Hello, I’m Jeremy Winn, Licensed Clinical Social Worker. Today I would like to talk about mental health diagnosing and my perspective on its relationship to therapy and how it informs my practice.
One of the reasons why I wanted to address this topic is that it is common when people are looking into therapy that they are trying to find out what is wrong with them. Usually they have exhausted many other options and have yet to find resolution to the issues or problems they are faced with. When people get to a place where their normal way of coping isn’t working they may start to wonder if they are going crazy, especially if it relates to the realm of mental health. When someone makes it to therapy they often ask or wonder, “What is my diagnosis?”.
The DSM-V or Diagnostic and Statistical Manual of Mental Disorders (5th edition) is published by the American Psychiatric Association. The first edition was published in 1952. It is used in mental health clinics, hospitals, and mental health providers wherever mental health diagnoses is used. The International Classification of Disease is another popular diagnostic manual that is published by the World Health Organization. It is on its 11th edition.
In these manuals you will find all sorts of mental health diagnoses; from your childhood disorders like Attention Deficit Hyperactive Disorder (ADHD) and Oppositional Defiant Disorder (ODD), to your Mood and Psychotic disorders like Major Depression, Schizophrenia, Generalized Anxiety, and Bi-polar, to your trauma and eating disorders like Post Traumatic Stress Disorder (PTSD) and Anorexia, to your personality disorders like Borderline, Histrionic, and Narcissistic Personality Disorder.
In order to be diagnosed with one of these diagnoses you have to meet a certain number of criteria. These criteria are related to a persons mood/emotions, thought processes, and behavior. If you have ever read through one of these manuals or looked up a diagnosis and read the criteria you may have thought, “Oh my, I have all of these symptoms”. I remember when taking my first diagnostic class in graduate school I was like, “Oh my gosh, I have this” after each new diagnosis I studied.
While most of us have experienced many of the symptoms listed in the criteria, it is important to remember that there are very specific guidelines about onset, duration, frequency, and intensity of the symptoms listed in order to qualify for a diagnosis. Also, these symptoms have to be causing significant distress or impairment to one’s daily social and occupational functioning. This means the person is not able to or is experiencing extreme difficulty working or keeping a job, performing in school, making and maintaining positive relationships etc. When we consider the level of impairment needed, most of us can give ourselves a break and not think we have every diagnosis in these books.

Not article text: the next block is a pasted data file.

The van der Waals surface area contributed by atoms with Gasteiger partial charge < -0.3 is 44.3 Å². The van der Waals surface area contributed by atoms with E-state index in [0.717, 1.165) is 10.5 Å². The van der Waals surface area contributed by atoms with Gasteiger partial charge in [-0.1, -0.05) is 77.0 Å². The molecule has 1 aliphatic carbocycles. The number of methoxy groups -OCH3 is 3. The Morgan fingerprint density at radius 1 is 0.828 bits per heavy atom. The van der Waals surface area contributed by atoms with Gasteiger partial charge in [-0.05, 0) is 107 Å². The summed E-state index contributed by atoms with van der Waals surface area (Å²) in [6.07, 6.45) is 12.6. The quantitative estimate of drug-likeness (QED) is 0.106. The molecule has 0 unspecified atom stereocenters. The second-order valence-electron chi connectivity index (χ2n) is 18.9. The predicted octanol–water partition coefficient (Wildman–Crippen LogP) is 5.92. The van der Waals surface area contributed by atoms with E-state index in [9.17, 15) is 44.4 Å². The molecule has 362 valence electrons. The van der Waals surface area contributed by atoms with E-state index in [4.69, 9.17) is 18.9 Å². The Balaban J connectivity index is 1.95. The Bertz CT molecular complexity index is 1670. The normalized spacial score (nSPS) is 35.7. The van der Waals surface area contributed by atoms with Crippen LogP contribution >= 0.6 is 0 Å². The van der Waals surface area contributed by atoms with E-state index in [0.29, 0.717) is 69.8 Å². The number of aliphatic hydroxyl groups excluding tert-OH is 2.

When you go see a therapist, they will formulate a provisional or working diagnosis. It is based on an initial assessment and may be updated through observations made during treatment. Some may want to get really specific information on their diagnosis and will get additional psychological testing. There they may complete a number of battery of psychological tests that will clarify their diagnosis.
My purpose today is not go through the whole DSM and discuss each individual diagnosis, but I would like to share a little bit about the value I find in mental health diagnosing. First, I think it has helped legitimize and professionalize the behavioral sciences. Second, mental health diagnosing is used by insurance companies for payment or reimbursement of therapy. This promotes people getting the support they need through psychotherapy so that they do not have to carry the burden of the full share of cost.
Third, it is a way for mental health professionals to consult and communicate about cases in quick and succinct way. Instead of having to list every symptoms problems and behavior, the other professionals can get basic or general idea of what is going on with the case by using a diagnosis. Fourth, it is important for doctors or psychiatrists to have an accurate diagnosis when they are prescribing medication for mental health purposes. You don’t have to be a doctor to understand how careful one must me when dealing with the neurobiology and brain chemistry of a human being.
Finally, a mental health diagnosis can give a person who is struggling some clarity and understanding about what is going on with them. This can be very powerful, especially in the beginning phases of treatment. For me, when I see someone for the first time in a therapy session, their diagnosis is not going to have a drastic impact on my approach to therapy. I am still going to start where the individual is at, what is their presenting problem, what brought them in to my office, and what motivated them to seek treatment or therapy.